12. Tolina

    Tolina trust the pillars with your s e c r e t s

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    Putin isn't Russia.
     
  13. Winner

    Winner Diverse in Unity

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    Meaning, you don't have any arguments to support your thesis that the West has maintained Cold War policies vis-a-vis Russia after 1991...
     
  14. Tahuti

    Tahuti Writing Deity

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    First of all, when debating Russia, we Westerners too often use the label "human rights", which basically boils down of creating excuses to hate the target country, in this case, Russia. While pretty much all other countries are ethically superior to North Korea, if you truly hate a country, you can dig up as much dirt as you want. It will probably not convince people with contrary opinions, though it will unify people in hate.

    So the first step in understanding Russia would be to shed the myth of Western moral superiority; It may actually exist, though it is significantly more marginal compared to what some would like to think. Plenty of controversial Russian laws are pretty much token. And I have mentioned earlier in the Ukraine thread that the Russian policies surrounding Riot and Greenpeace actually exist and are enforced in individual US states for existence.

    The second step will be to understand benefits a Russo-Western partnership will bring and has brought in the past since the end of the Cold War. Russia presents an alternative source of oil and natural gas, one that doesn't use its revenues to supply Islamist groups that attack the West. If anything, Western nations and especially the EU countries should treat Russia a preferential supplier of oil and gas. The "human rights" dimension comes in further: We are ready to view Putin as the new Hitler, yet we have no qualms with dealing with a ******** Islamist regime because of our irrational fears of the former.
     
  15. Tolina

    Tolina trust the pillars with your s e c r e t s

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    I'd say it's not the West in politics, but rather the Western culture that hasn't forgotten the Cold War. We've shed away our differences, or at least aren't threatening to blow up the world with several thousand nukes everywhere.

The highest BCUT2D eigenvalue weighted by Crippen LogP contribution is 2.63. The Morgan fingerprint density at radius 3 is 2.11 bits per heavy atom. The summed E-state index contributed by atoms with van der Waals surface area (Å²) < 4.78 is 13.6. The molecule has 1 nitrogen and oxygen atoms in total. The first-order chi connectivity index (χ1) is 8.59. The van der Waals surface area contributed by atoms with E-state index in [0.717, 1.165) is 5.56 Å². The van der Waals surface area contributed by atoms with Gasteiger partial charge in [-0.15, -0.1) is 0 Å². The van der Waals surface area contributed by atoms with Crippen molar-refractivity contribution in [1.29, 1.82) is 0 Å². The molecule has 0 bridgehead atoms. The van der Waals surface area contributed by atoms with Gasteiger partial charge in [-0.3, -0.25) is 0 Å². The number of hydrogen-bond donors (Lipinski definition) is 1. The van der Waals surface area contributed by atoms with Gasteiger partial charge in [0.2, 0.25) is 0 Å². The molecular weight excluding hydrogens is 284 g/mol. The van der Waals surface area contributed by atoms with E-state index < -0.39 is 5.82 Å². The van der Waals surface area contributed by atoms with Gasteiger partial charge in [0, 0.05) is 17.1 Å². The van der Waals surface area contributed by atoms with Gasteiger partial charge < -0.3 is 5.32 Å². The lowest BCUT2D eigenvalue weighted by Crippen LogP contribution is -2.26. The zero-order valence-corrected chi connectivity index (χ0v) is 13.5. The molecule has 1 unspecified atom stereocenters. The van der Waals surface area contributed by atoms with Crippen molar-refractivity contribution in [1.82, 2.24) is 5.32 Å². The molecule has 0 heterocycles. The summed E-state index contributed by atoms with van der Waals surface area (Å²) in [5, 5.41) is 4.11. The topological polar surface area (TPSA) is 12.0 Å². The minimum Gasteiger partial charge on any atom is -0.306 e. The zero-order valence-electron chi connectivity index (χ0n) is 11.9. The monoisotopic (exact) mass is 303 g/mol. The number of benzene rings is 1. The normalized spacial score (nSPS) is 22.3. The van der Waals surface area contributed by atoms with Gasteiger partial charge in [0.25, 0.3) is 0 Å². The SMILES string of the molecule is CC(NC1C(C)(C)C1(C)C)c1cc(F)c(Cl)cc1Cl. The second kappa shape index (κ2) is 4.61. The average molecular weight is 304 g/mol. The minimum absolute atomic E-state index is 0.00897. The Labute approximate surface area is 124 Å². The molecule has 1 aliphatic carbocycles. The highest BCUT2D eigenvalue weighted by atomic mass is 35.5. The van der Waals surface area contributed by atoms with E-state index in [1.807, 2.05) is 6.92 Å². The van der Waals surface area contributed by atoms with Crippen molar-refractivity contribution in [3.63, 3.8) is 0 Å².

However, NATO is still very negative towards Russia. You know, that whole missile system in Eastern Europe, which made Russia kind of anxious. Which is weird, because up to then, Russia wasn't even remotely intending to attack anyone.

    Or that's what they say.
     
  16. calad

    calad Chieftain

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    I don't know why people have forgotten this saying: if you can't beat them then join them. Whole west vs. Russia theme is ridiculous. There are many countries so putting them all in one word is absurd. Today Russia really wants to be a great nation again. Too bad but trying to revive USSR is simply not going to work. Also holding outdated ideology like authoritanism doesn't work as well. Russia people have made many great works but their problem has always been mediacore dictators and despotism. Also Russia has managed to piss of almost every its neighborhood nations which is really a negative achievement.
     
  17. Phrossack

    Phrossack Armored Fish and Armored Men

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    The missile shield was tiny and wouldn't have made a dent in any Russian nuclear attacks, so why were they worried?
     
  18. red_elk

    red_elk Warlord

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    There was a reason in ABM treaty and the reason is still valid. Tiny or not tiny are technical details which can be changed in a matter of months.
     
  19. Aleksey_aka_al

    Aleksey_aka_al Smiley

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    I think we, Russians, should promote some democracy and expand economic co-operation to the Czech Rep. Hmm... We could start with a newspaper which will reveal to Czechs how corrupt their government is and how degenerated they are as a society. I even got a name for such a paper: Pravda (truth)!
     
  20. Willem

    Willem Chieftain

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    Rather poor beginning for a debate. Every one of the viewpoints you list has the West at fault for the current relationship. Where is the Russian responsibility in the current breakdown?